User: flenvcenter Topic: Biodiversity-National
Category: Biodiversity
Last updated: Sep 26 2017 08:02 IST RSS 2.0
 
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Groups sue state of Washington over wolf killing 26.9.2017 Seattle Times: Local

The lawsuit asserts that the Washington Department of Fish and Wildlife's killing of wolves in two packs in the northeastern part of the state relied on a faulty protocol and failed to undergo required environmental analysis.
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Deal for new city at Newhall Ranch fuels development boom transforming northern L.A. County 25.9.2017 LA Times: Commentary

One of Southern California longest-running and ugliest development battles ended in a historic truce Monday when environmental groups agreed to a deal that will allow a new city of 58,000 residents to rise in the Santa Clarita Valley.

The pact clears perhaps the largest remaining hurdle for the...

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Asteroid that killed dinosaurs may have sped up bird evolution 23.9.2017 Environmental News Network
Human activities could trigger an altered pattern of evolution similar to what occurred 66 million years ago, when a giant asteroid wiped out the dinosaurs, leaving birds as their only descendants. 
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Congress must challenge Ryan Zinke’s attack on national monuments 22.9.2017 Seattle Times: Opinion

Interior Secretary Ryan Zinke’s effort to shrink and revise some of America’s greatest natural treasures is a legally untenable push that must be challenged by the Northwest’s Congressional delegation.
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Forest Fire Pollution Wreaks Havoc on Wildlife 20.9.2017 Environmental News Network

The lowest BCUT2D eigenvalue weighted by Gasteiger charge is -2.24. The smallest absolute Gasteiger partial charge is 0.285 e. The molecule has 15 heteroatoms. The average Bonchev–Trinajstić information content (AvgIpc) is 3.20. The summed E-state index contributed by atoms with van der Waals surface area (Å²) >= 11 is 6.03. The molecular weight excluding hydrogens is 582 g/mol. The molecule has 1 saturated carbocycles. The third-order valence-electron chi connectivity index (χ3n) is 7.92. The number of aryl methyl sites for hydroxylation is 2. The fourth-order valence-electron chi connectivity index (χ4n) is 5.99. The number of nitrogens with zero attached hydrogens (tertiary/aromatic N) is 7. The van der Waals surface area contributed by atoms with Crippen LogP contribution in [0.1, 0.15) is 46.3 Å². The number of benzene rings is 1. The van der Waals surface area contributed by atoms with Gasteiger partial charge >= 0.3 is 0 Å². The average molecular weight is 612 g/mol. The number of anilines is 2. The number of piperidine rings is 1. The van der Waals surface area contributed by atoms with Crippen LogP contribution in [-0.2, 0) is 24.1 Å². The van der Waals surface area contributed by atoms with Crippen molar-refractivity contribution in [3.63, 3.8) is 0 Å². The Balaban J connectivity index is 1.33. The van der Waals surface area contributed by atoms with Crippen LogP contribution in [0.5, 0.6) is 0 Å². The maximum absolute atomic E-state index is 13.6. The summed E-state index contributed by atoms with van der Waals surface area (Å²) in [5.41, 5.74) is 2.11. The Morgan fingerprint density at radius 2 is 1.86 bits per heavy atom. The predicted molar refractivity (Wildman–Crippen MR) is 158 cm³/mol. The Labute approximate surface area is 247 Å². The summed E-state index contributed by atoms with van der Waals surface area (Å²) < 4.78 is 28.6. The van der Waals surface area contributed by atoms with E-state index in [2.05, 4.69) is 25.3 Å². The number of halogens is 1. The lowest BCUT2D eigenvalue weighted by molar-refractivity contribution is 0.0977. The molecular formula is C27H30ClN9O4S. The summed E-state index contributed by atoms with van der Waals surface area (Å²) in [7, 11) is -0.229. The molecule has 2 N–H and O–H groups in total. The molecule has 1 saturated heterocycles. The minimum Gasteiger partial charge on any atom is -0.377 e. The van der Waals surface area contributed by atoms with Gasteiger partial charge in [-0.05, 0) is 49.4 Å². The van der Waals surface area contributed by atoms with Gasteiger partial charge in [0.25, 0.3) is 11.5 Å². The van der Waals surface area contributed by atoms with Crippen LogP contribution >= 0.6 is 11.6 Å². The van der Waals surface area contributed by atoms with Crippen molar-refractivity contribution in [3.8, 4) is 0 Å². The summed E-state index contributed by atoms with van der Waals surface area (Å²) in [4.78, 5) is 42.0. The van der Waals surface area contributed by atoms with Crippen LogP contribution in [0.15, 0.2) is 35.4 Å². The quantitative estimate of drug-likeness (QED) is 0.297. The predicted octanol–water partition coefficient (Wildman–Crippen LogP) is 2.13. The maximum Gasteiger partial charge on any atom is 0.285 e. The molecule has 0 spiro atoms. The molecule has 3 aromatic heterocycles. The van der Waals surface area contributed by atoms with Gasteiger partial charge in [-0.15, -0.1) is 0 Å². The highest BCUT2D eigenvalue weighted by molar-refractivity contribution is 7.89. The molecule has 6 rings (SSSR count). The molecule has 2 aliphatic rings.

Forest fires in Southeast Asia during the El Niño droughts of 2015 caused considerable disruption to the biodiversity of the region due to the smoke-induced ‘haze’ they created, according to new research led by Benjamin Lee at the University of Kent and the National Parks Board in Singapore.
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Analyzing the 5.5 Million Pounds of Air Pollutants Released in Texas After Harvey 20.9.2017 Truthout.com
As Texas continues to reel under the effects of Harvey, some communities have faced dangerous chemicals released into the air by refineries and petrochemical plants. How did that happen, and what can prevent it from happening again? Shaye Wolf, climate science director for the Center for Biological Diversity, discusses more. Floodwater left in the wake of Hurricane and Tropical Storm Harvey begins to recede in an industrial area on August 31, 2017, near Houston, Texas. "The South Texas coast where Harvey hit ... is just littered with hundreds of fossil fuel and industrial facilities that store large amounts of dangerous chemicals," says climate scientist Shaye Wolf. (Photo: Scott Olson / Getty Images) No "alternative facts" here -- we publish the uncensored, uncorrupted news you rely on. Support Truthout by making a donation! Janine Jackson: The story of devastating weather events like hurricanes is many stories, really. There's no need to compete; they're all critical. But there is something about the ...
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Cereals that defy the drought 19.9.2017 Agricultural and Biofuel News - ENN
Genome decoding provides information about dry and heat-resistant cereals
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Cereals that defy the drought 19.9.2017 Environmental News Network
Genome decoding provides information about dry and heat-resistant cereals
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Anti-fracking suit seeks to block BLM oil drilling in Nevada 18.9.2017 Seattle Times: Top stories

RENO, Nev. (AP) — Environmentalists have filed an anti-fracking lawsuit in Nevada to block an effort to expand oil and gas drilling on federal land. Two national conservation groups say the Bureau of Land Management is reversing course from policies it enacted in the final weeks of the Obama administration that limited drilling on a […]
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Syria Holds the Secret to Our Species’ Survival 18.9.2017 Mother Jones
This story was originally published by Food and Environment Reporting Network.  Salvatore Ceccarelli knew he was engaging in a subversive act when, in 2010, he took two 20 kilo sacks of bread and durum wheat seeds from a seed bank outside of Aleppo, Syria and brought them to Italy during a visit back to his […]